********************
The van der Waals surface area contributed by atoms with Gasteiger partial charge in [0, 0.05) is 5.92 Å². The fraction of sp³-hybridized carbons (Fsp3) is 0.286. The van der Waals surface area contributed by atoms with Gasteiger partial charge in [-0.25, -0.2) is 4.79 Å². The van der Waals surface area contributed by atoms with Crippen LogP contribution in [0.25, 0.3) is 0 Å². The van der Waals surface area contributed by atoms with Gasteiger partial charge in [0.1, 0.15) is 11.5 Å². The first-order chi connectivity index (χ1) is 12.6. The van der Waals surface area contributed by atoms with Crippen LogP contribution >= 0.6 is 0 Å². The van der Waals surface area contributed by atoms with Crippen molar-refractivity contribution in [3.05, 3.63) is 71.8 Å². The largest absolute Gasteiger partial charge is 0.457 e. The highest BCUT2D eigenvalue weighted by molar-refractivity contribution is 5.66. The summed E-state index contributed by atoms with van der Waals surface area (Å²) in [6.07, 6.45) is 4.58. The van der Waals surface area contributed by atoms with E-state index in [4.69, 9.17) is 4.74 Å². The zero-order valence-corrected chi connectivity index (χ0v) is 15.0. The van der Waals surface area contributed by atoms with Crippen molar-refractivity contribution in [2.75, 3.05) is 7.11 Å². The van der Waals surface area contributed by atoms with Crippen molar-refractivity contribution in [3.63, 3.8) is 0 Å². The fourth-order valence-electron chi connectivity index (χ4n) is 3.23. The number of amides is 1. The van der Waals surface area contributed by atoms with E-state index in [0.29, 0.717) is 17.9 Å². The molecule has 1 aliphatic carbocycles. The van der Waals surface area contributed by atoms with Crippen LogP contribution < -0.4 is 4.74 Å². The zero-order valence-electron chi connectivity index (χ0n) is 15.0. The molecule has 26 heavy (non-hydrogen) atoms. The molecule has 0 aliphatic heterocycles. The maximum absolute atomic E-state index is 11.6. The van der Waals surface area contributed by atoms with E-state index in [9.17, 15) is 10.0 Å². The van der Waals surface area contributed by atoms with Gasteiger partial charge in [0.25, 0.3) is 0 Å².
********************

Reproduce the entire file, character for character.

The van der Waals surface area contributed by atoms with Gasteiger partial charge in [0, 0.05) is 5.92 Å². The fraction of sp³-hybridized carbons (Fsp3) is 0.286. The van der Waals surface area contributed by atoms with Gasteiger partial charge in [-0.25, -0.2) is 4.79 Å². The van der Waals surface area contributed by atoms with Crippen LogP contribution in [0.25, 0.3) is 0 Å². The van der Waals surface area contributed by atoms with Gasteiger partial charge in [0.1, 0.15) is 11.5 Å². The first-order chi connectivity index (χ1) is 12.6. The van der Waals surface area contributed by atoms with Crippen LogP contribution >= 0.6 is 0 Å². The van der Waals surface area contributed by atoms with Crippen molar-refractivity contribution in [3.05, 3.63) is 71.8 Å². The largest absolute Gasteiger partial charge is 0.457 e. The highest BCUT2D eigenvalue weighted by molar-refractivity contribution is 5.66. The summed E-state index contributed by atoms with van der Waals surface area (Å²) in [6.07, 6.45) is 4.58. The van der Waals surface area contributed by atoms with E-state index in [4.69, 9.17) is 4.74 Å². The zero-order valence-corrected chi connectivity index (χ0v) is 15.0. The van der Waals surface area contributed by atoms with Crippen molar-refractivity contribution in [2.75, 3.05) is 7.11 Å². The van der Waals surface area contributed by atoms with Crippen molar-refractivity contribution in [3.63, 3.8) is 0 Å². The fourth-order valence-electron chi connectivity index (χ4n) is 3.23. The number of amides is 1. The van der Waals surface area contributed by atoms with E-state index in [0.29, 0.717) is 17.9 Å². The molecule has 1 aliphatic carbocycles. The van der Waals surface area contributed by atoms with Crippen LogP contribution < -0.4 is 4.74 Å². The zero-order valence-electron chi connectivity index (χ0n) is 15.0. The molecule has 26 heavy (non-hydrogen) atoms. The molecule has 0 aliphatic heterocycles. The maximum absolute atomic E-state index is 11.6. The van der Waals surface area contributed by atoms with E-state index in [9.17, 15) is 10.0 Å². The van der Waals surface area contributed by atoms with Gasteiger partial charge in [0.25, 0.3) is 0 Å².